I tend to agree with a recent article by Stephanie McDougall about the superficiality of so many iterations of the “strong female character.” Too often such a figure is a predictable type: between 25 and 35 years of age, adept in some form of martial arts, and inclined to sudden acts of violence (that often involve acts of acrobatic combat that their male counterparts aren’t obliged to execute). There’s nothing wrong with such characters in their own right, of course–one ought not dismiss Trinity from The Matrix or Buffy the Vampire Slayer or even Captain America ‘s Peggy Carter too easily. After all, such departures from the damsel-in-distress weren’t just given; they had to come from somewhere.
But in the last few weeks, watching season the back catalog of the FX series Justified, I’ve got a new favorite on-screen woman: Mags Bennett.
For those who haven’t heard of this series, Justified takes place in present-day east Kentucky, and the setting oscillates between the towns of Frankfort and Lexington and the hollers and hill-country of the surrounding coal-mining counties. Although Timothy Olyphant and Walton Goggins (playing Marshall Raylan Givens and Boyd Crowder, respectively) generally get top billing, the show does feature an array of interesting characters, including backwoods criminal mastermind Mags Bennett.
As far as Bennett herself goes, I want to point out the obvious first: this is a character with grandchildren. Margo Martindale, the masterful Baby Boomer who plays the drug emperor of the holler, never delivers a kick above the knee, never moves away from her role as matriarch, never gets mistaken for the object of any character’s sexual tension. Because Mags has so much else going for her as a character, there’s just no need for all of that. When she’s on screen, there’s no other character who’s nearly as interesting, and that comes not from any kind of eye-candy but from good, old-fashioned character development.
Mags is a deeply East-Kentucky woman, at home in the local Methodist church as much as she’s the master of the grand family gatherings that happen at the family store. She’s also the no-nonsense head of a marijuana empire, someone willing to poison her own lieutenants to send a message to the others about loyalty, ready even to send a violent “message” to her own flesh and blood if they break discipline.
She outsmarts the federal government and big energy corporations, and she’s ruthless with rival gangs from Frankfort, Harlan County, and even Miami. She’s also famous for her “apple pie” moonshine.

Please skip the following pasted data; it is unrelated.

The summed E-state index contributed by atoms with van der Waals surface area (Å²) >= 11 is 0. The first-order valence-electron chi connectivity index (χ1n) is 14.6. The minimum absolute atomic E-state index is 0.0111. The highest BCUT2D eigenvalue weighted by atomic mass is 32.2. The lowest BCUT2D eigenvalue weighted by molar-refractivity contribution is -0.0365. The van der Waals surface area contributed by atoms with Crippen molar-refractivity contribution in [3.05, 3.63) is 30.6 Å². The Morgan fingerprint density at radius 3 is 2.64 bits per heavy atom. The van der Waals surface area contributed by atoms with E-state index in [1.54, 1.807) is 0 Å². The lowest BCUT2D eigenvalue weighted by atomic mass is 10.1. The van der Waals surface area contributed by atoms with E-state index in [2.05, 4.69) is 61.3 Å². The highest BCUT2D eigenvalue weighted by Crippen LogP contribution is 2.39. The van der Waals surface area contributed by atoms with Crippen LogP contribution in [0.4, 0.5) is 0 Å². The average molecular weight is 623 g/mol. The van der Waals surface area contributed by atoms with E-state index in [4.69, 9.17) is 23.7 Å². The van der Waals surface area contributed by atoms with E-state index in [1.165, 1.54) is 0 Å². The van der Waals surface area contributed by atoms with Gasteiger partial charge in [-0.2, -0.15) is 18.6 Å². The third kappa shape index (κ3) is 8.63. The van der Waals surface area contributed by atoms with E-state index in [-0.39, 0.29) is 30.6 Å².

Her three sons, two moderately incompetent thugs and the corrupt sheriff of Bennett County, do scheme behind her back, but all three of them know that to cross Mama directly is a death sentence. Yet she says, in moments of vulnerability, that she never wanted to “get mean” but had to in order to protect the family that fate has handed to her.
In other words, to borrow a comparison from McDougall, this is a character who is just as interesting as Shakespeare’s Richard II, whose intelligence is unparalleled even as her loyalty to family and sense of the impending future are genuine points of vulnerability. (I’ve not gotten past the early episodes of season three, so no worries about spoilers here.) And besides that, she’s not a young woman. Bucking the urge of so many entertainment franchises to use women as visual stimulus, then to add other things, Justified just delivers a powerful character. This is no simple attempt to field a “role model” or even a “subversive” character but a genuinely fascinating human personality, at turns someone to whom I as the viewer can relate and someone who utterly horrifies me. Mags Bennett is the genuine article, and I credit the actor, the writers, and the whole Justified team for giving the twenty-first century a true example of what women characters look like when they’re powerful, complex, and human.
Have any of our readers seen Justified? No spoilers, please (I’m still watching myself), but what do you make of Mags?